Shocking photos show President Biden’s border crisis has hit a new peak in El Paso, Texas — where a flood of migrants is being dumped under a bridge because the city has no more housing for them.

Images posted Monday night on Instagram showed a long line of migrants — most of whom appeared to be men in their 20s and 30s — stretching along a fence beneath a highway overpass in El Paso.

Some stood with blankets wrapped around their shoulders and others had backpacks and containers of water on the ground nearby.

Other images showed men and women — most wearing blue face masks — sitting shoulder-to-shoulder on benches in a covered, open-air, makeshift processing facility in north El Paso.

The center was being overseen by Border Patrol agents in green uniforms.

“Over the weekend, an increase in migrant encounters continued in our #ElPaso region,’’ local Border Patrol chief Gloria Chavez wrote — while posting photos of hundreds of migrants under the bridge.

“Since September 1st, El Paso Sector has averaged 1300 encounters per day.”

Migrants.
Since September 1, El Paso has averaged 1,300 migrant encounters per day.

Migrants sit along fence.
A long line of migrants sat along a fence beneath the highway overpass in El Paso.

Migrants in processing center.
Migrants sit on benches in a covered, open-air, makeshift processing facility in north El Paso.

Migrants.
Normal migrant processing could be 72 hours, but with the surge, it’s unclear how long the wait could take.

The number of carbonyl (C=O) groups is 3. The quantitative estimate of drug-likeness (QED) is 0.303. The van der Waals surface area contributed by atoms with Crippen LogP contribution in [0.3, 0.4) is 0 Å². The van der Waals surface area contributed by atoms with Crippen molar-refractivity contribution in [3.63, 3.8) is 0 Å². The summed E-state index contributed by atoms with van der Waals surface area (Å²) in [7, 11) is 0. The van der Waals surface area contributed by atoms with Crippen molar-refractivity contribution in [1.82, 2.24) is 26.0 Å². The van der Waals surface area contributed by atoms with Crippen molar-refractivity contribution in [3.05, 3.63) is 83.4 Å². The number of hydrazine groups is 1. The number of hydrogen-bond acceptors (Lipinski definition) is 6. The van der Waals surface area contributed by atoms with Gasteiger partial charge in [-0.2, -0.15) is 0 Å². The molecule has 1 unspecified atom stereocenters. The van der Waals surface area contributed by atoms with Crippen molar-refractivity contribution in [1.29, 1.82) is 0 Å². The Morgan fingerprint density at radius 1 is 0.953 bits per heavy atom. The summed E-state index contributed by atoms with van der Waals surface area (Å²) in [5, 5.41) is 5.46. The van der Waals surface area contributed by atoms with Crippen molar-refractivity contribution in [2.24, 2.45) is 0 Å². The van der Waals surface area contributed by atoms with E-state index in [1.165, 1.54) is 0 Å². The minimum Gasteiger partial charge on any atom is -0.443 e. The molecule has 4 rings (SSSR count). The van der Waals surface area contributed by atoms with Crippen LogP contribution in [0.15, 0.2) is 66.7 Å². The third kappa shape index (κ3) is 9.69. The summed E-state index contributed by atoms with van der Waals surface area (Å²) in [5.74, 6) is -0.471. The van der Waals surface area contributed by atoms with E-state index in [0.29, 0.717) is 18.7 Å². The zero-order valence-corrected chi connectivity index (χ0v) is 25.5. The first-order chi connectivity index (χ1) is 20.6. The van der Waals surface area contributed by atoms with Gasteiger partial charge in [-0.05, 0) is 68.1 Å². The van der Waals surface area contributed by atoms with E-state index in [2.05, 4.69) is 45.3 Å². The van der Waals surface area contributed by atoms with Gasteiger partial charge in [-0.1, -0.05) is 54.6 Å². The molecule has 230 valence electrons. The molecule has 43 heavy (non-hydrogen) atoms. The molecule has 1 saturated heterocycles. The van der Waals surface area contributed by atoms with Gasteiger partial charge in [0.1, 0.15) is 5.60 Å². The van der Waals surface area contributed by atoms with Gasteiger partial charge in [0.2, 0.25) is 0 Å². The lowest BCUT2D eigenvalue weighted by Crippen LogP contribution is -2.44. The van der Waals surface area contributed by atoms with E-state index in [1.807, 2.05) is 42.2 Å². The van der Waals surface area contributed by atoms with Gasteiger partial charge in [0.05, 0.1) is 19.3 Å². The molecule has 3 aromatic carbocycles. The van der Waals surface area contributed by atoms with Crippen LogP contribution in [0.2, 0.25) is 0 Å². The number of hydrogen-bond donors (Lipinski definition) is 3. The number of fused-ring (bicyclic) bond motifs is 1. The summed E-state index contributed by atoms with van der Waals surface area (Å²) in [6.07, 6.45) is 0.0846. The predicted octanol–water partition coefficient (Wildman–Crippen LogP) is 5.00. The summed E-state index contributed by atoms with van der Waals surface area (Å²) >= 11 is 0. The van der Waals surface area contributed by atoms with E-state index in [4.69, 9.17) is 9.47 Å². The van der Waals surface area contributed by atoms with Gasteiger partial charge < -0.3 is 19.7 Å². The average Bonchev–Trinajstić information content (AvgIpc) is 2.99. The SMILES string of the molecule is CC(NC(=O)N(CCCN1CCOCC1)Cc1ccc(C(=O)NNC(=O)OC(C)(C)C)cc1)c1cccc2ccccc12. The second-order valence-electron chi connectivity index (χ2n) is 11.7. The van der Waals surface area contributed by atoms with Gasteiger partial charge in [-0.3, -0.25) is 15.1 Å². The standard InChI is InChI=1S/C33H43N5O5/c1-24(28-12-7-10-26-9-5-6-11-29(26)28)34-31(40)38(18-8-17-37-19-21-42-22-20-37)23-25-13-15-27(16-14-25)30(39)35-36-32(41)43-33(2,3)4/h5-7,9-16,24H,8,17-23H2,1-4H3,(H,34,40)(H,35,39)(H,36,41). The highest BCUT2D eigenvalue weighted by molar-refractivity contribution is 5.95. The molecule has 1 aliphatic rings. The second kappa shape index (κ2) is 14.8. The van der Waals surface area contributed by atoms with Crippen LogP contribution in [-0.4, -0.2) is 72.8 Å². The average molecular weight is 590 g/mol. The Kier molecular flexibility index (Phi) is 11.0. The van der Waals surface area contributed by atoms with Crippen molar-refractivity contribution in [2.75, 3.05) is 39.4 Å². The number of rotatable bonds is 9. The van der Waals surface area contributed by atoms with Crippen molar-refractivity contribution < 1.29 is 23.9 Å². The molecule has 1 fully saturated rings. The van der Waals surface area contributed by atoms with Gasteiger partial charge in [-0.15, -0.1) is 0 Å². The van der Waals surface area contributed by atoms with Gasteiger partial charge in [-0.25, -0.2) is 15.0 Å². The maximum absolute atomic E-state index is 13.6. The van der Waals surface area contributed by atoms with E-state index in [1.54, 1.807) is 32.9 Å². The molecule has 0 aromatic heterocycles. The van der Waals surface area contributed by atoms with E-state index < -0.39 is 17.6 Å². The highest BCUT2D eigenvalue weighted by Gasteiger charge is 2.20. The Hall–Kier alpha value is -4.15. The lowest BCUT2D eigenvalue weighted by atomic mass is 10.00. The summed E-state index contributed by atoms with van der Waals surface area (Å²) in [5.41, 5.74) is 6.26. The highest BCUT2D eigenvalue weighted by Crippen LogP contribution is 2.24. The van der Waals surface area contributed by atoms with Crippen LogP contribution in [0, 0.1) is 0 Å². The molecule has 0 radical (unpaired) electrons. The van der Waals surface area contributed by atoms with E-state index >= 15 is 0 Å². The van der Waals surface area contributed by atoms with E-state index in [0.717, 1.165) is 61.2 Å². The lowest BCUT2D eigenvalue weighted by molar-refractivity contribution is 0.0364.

Chavez praised her agents for their “phenomenal efforts” as they “continue to manage this migration flow.”

The Border Patrol’s El Paso sector saw a staggering 46.9% increase in encounters with migrants from October through July, compared to the same period last year, according to the latest figures from US Customs and Border Protection.

In July, authorities tallied 24,916 encounters, an average of about 804 a day, up 21.2% from July 2021, the statistics show.

The migrants processed this past weekend were released onto El Paso’s streets because the city’s shelters and hotels were filled to capacity — a dire situation that El Paso officials previously warned was a worst-case scenario.

The immigrants under the bridge have been waiting there to be processed while the Border Patrol provides water and keeps them cool with giant outdoor fans.

Normal processing could be 72 hours, but with the surge, it’s unclear how long the wait could take.

“The optics are very difficult; communities sort of panic,” El Paso County Judge Ricardo Samaniego has told The Post.

Unaccompanied migrant girls from Honduras cross the Rio Bravo river to turn themselves in to U.S. Border Patrol agents to request asylum.
Unaccompanied migrant girls from Honduras cross the Rio Bravo river to turn themselves in to Border Patrol agents to request asylum.
Jose Luis Gonzalez/REUTERS
A bus carrying Venezuelan migrants to New York prepares to depart from the Centro de los Trabajadores Agricolas Fronterizos in El Paso, Texas.
A bus carrying Venezuelan migrants to New York prepares to depart from the Centro de los Trabajadores Agricolas Fronterizos in El Paso, Texas.
Paul Ratje/REUTERS
Migrants.
The migrants processed this past weekend were released onto El Paso’s streets because the city’s shelters and hotels were filled to capacity.
KFOX-TV

“They feel it’s not safe anymore. El Paso is really developing as a place you want to come to. Tourism is starting to develop. People always comment how you don’t see homeless on the streets. So we’re going to go from that to seeing people sleeping on the streets.”

The local government has been busing immigrants out of town — including to New York City — since late August.

So far, 25 charter buses carrying a total 1,135 immigrants have left El Paso, the sixth-largest city in Texas, for other areas such as Dallas and Atlanta, the city told local FOX affiliate KFOX-TV.

At least one bus has made it to New York City.





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